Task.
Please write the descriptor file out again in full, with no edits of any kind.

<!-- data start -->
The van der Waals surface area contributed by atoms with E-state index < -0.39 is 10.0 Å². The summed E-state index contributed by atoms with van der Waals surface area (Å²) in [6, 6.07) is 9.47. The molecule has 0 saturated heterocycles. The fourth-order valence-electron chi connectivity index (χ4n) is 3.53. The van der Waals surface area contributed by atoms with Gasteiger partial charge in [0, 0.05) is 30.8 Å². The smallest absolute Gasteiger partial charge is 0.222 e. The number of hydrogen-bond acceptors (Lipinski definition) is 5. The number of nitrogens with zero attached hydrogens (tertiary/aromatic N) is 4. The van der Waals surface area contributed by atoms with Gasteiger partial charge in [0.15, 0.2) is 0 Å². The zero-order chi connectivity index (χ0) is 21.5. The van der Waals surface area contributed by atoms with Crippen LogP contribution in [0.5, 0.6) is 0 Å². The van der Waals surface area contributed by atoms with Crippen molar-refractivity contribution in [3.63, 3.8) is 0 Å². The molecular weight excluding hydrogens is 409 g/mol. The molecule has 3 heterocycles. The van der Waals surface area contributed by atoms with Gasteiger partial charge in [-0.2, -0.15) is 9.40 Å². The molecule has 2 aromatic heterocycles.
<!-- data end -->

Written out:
The van der Waals surface area contributed by atoms with E-state index < -0.39 is 10.0 Å². The summed E-state index contributed by atoms with van der Waals surface area (Å²) in [6, 6.07) is 9.47. The molecule has 0 saturated heterocycles. The fourth-order valence-electron chi connectivity index (χ4n) is 3.53. The van der Waals surface area contributed by atoms with Gasteiger partial charge in [0, 0.05) is 30.8 Å². The smallest absolute Gasteiger partial charge is 0.222 e. The number of hydrogen-bond acceptors (Lipinski definition) is 5. The number of nitrogens with zero attached hydrogens (tertiary/aromatic N) is 4. The van der Waals surface area contributed by atoms with Gasteiger partial charge in [0.15, 0.2) is 0 Å². The zero-order chi connectivity index (χ0) is 21.5. The van der Waals surface area contributed by atoms with Crippen LogP contribution in [0.5, 0.6) is 0 Å². The van der Waals surface area contributed by atoms with Crippen molar-refractivity contribution in [3.63, 3.8) is 0 Å². The molecular weight excluding hydrogens is 409 g/mol. The molecule has 3 heterocycles. The van der Waals surface area contributed by atoms with Gasteiger partial charge in [-0.2, -0.15) is 9.40 Å². The molecule has 2 aromatic heterocycles.